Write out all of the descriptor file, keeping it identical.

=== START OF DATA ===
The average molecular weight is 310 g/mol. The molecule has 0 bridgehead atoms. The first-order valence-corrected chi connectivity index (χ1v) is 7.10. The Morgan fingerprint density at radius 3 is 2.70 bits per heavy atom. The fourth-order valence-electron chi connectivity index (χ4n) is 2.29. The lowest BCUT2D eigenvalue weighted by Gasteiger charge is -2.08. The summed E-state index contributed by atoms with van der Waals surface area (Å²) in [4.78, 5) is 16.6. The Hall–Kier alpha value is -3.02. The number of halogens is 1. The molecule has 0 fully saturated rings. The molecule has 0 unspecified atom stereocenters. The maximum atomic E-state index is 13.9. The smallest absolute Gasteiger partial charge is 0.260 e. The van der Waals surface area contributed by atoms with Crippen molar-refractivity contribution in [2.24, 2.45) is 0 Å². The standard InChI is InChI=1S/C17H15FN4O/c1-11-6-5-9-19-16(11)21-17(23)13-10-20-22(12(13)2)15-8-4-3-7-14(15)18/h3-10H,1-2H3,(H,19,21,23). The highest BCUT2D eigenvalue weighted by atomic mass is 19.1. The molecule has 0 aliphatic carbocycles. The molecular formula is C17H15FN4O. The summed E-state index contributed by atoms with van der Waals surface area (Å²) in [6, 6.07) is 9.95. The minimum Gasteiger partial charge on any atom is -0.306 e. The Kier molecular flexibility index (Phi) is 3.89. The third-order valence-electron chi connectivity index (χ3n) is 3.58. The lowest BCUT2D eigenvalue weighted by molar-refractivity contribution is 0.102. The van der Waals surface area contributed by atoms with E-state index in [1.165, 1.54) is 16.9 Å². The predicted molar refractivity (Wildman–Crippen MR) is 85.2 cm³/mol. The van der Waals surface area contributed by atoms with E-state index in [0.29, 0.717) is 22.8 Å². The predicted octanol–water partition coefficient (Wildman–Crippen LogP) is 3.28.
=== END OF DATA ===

The average molecular weight is 310 g/mol. The molecule has 0 bridgehead atoms. The first-order valence-corrected chi connectivity index (χ1v) is 7.10. The Morgan fingerprint density at radius 3 is 2.70 bits per heavy atom. The fourth-order valence-electron chi connectivity index (χ4n) is 2.29. The lowest BCUT2D eigenvalue weighted by Gasteiger charge is -2.08. The summed E-state index contributed by atoms with van der Waals surface area (Å²) in [4.78, 5) is 16.6. The Hall–Kier alpha value is -3.02. The number of halogens is 1. The molecule has 0 fully saturated rings. The molecule has 0 unspecified atom stereocenters. The maximum atomic E-state index is 13.9. The smallest absolute Gasteiger partial charge is 0.260 e. The van der Waals surface area contributed by atoms with Crippen molar-refractivity contribution in [2.24, 2.45) is 0 Å². The standard InChI is InChI=1S/C17H15FN4O/c1-11-6-5-9-19-16(11)21-17(23)13-10-20-22(12(13)2)15-8-4-3-7-14(15)18/h3-10H,1-2H3,(H,19,21,23). The highest BCUT2D eigenvalue weighted by atomic mass is 19.1. The molecule has 0 aliphatic carbocycles. The molecular formula is C17H15FN4O. The summed E-state index contributed by atoms with van der Waals surface area (Å²) in [6, 6.07) is 9.95. The minimum Gasteiger partial charge on any atom is -0.306 e. The Kier molecular flexibility index (Phi) is 3.89. The third-order valence-electron chi connectivity index (χ3n) is 3.58. The lowest BCUT2D eigenvalue weighted by molar-refractivity contribution is 0.102. The van der Waals surface area contributed by atoms with E-state index in [1.165, 1.54) is 16.9 Å². The predicted molar refractivity (Wildman–Crippen MR) is 85.2 cm³/mol. The van der Waals surface area contributed by atoms with E-state index in [0.29, 0.717) is 22.8 Å². The predicted octanol–water partition coefficient (Wildman–Crippen LogP) is 3.28.